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Flashback: USA ‘65 - Hill completes hat-trick of wins at The Glen 12 Nov 2013

Race winner Graham Hill, BRM, with his trophy, 1965 US Grand Prix, Watkins Glen Race winner Graham Hill sits in his BRM ahead of the 1965 US Grand Prix, Watkins Glen Jim Clark sits in the cockpit of his Lotus-Climax, 1965 US Grand Prix, Watkins Glen Cars on the grid ahead of the 1965 US Grand Prix, Watkins Glen Graham Hill (BRM) and Jim Clark (Lotus) lead the field around the first lap, 1965 US Grand Prix, Watkins Glen Race winner Graham Hill (BRM) chases Jim Clark (Lotus) in the early stages of the 1965 US Grand Prix, Watkins Glen Lorenzo Bandini (Ferrari) leads Mike Spence (Lotus), Dan Gurney (Brabham) and Jack Brabham (Brabham), 1965 US Grand Prix, Watkins Glen Second place finisher Dan Gurney (Brabham), 1965 US Grand Prix, Watkins Glen Race winner Graham Hill, BRM, 1965 US Grand Prix, Watkins Glen

He may have earned the nickname ‘Mr Monaco’ for his race-winning performances in the Principality, but Graham Hill was similarly prolific at a very different type of circuit across the Atlantic - Watkins Glen. Ahead of the 2013 Formula 1 United States Grand Prix, we remember the 1965 edition and a race in which the Englishman survived changeable conditions to complete a historic treble…

The winner of the 1965 drivers’ title had already been decided by the time the Formula One fraternity crossed the Atlantic in early October for round nine of the championship, the United States Grand Prix at Watkins Glen in upstate New York.

Jim Clark had been the class of the ‘65 field, taking a second drivers’ crown in three years by virtue of winning six of the eight Grands Prix to date in his superlative Lotus 33-Climax. Unsurprisingly the Scot arrived at the high-speed Watkins Glen circuit as the firm favourite, although a quick glance at the history books suggested his future team mate, Graham Hill, couldn’t be discounted. In the four previous races at ‘The Glen’ (as the diehard local fans referred to it), the moustachioed Englishman had finished fifth (1961), second (1962), first (1963) and first (1964)…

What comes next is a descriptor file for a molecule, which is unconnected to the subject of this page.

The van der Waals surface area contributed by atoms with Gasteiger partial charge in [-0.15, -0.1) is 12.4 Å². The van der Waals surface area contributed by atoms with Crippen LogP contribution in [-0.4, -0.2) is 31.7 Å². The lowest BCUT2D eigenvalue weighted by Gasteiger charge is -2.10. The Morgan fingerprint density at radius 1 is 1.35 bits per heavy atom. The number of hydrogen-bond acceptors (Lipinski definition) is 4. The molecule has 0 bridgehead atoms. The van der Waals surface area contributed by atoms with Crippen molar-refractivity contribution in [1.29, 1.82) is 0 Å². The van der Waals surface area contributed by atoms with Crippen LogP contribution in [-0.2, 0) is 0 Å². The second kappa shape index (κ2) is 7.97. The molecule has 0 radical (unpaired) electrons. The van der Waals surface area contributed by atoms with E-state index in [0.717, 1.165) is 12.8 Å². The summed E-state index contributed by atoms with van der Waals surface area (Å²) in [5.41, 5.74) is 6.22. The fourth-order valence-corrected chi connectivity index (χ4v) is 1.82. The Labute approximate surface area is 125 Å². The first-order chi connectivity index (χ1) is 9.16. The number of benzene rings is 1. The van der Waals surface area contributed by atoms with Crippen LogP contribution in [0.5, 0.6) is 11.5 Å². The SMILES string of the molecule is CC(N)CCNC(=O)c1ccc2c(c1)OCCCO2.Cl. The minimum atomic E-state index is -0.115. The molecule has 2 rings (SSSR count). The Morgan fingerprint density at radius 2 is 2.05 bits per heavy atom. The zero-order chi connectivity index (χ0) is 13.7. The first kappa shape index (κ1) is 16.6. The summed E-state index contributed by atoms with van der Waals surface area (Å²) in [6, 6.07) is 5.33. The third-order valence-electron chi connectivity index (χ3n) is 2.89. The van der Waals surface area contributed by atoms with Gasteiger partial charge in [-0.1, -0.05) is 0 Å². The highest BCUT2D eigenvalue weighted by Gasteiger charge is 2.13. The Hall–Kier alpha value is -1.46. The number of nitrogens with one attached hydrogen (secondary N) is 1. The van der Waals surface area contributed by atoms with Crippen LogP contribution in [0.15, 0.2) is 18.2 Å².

One man who would not be pushing Clark and Hill for victory was 1964 world champion John Surtees, who just a week before the race had sustained serious injuries after crashing his Lola sportscar in testing at Mosport, Canada. His number-one status at Ferrari was therefore assumed by Lorenzo Bandini, whilst local interest would be sustained by the four Americans in the field: Brabham’s Dan Gurney, Honda’s Richie Ginther and Ronnie Bucknum and, making his Formula One racing debut, Ferrari’s Bob Bondurant.

Practice was run over four-hour sessions on both Friday and Saturday, although early running was blighted by both a rain-drenched surface and low cloud which hung over the picturesque wooded countryside surrounding the circuit. It was also very cool, with Clark going so far as to wear a woollen cardigan over his race overalls.

Hill set the early pace, leading BRM team mate Jackie Stewart around the undulating layout as the Scot, racing at Watkins Glen for the first time, learned the circuit as quickly as he could. Meanwhile, Clark and Gurney were experiencing issues with their Climax engines, both spewing oil over the track whenever their cars ventured out.

Saturday started a lot better for the new world champion as he and Hill traded fastest lap times in the final practice session. Clark would end the day having clocked the fastest lap time over the two sessions, but he had to make do with second place on the grid having set his best time at the wheel of team mate Mike Spence’s car after his engine had again hit problems. Fortunately for Lotus, Gurney’s engine was in even worse shape than Clark’s and when Brabham elected to change the American’s power plant, Clark’s crew were able to take parts from the unit and repair their own overnight.